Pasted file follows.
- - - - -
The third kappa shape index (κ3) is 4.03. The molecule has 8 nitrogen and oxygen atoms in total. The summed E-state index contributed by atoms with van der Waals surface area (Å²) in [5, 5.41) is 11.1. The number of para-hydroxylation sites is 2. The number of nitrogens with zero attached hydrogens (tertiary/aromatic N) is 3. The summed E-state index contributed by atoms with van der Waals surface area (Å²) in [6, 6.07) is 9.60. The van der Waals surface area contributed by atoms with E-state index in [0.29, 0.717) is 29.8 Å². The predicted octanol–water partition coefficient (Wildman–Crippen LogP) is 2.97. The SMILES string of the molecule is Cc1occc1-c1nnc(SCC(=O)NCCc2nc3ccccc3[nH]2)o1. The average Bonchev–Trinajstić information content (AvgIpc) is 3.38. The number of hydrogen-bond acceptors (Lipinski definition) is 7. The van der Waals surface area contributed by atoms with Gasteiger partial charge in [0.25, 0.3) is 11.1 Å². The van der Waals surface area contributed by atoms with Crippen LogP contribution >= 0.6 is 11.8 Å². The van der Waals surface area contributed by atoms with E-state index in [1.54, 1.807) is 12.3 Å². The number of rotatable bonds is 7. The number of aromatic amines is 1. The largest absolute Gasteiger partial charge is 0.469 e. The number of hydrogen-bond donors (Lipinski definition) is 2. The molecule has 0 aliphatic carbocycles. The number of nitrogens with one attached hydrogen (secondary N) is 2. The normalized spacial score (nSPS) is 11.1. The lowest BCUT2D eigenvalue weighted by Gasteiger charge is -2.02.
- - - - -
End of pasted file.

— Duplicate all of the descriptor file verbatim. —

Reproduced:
The third kappa shape index (κ3) is 4.03. The molecule has 8 nitrogen and oxygen atoms in total. The summed E-state index contributed by atoms with van der Waals surface area (Å²) in [5, 5.41) is 11.1. The number of para-hydroxylation sites is 2. The number of nitrogens with zero attached hydrogens (tertiary/aromatic N) is 3. The summed E-state index contributed by atoms with van der Waals surface area (Å²) in [6, 6.07) is 9.60. The van der Waals surface area contributed by atoms with E-state index in [0.29, 0.717) is 29.8 Å². The predicted octanol–water partition coefficient (Wildman–Crippen LogP) is 2.97. The SMILES string of the molecule is Cc1occc1-c1nnc(SCC(=O)NCCc2nc3ccccc3[nH]2)o1. The average Bonchev–Trinajstić information content (AvgIpc) is 3.38. The number of hydrogen-bond acceptors (Lipinski definition) is 7. The van der Waals surface area contributed by atoms with Gasteiger partial charge in [0.25, 0.3) is 11.1 Å². The van der Waals surface area contributed by atoms with Crippen LogP contribution >= 0.6 is 11.8 Å². The van der Waals surface area contributed by atoms with E-state index in [1.54, 1.807) is 12.3 Å². The number of rotatable bonds is 7. The number of aromatic amines is 1. The largest absolute Gasteiger partial charge is 0.469 e. The number of hydrogen-bond donors (Lipinski definition) is 2. The molecule has 0 aliphatic carbocycles. The number of nitrogens with one attached hydrogen (secondary N) is 2. The normalized spacial score (nSPS) is 11.1. The lowest BCUT2D eigenvalue weighted by Gasteiger charge is -2.02.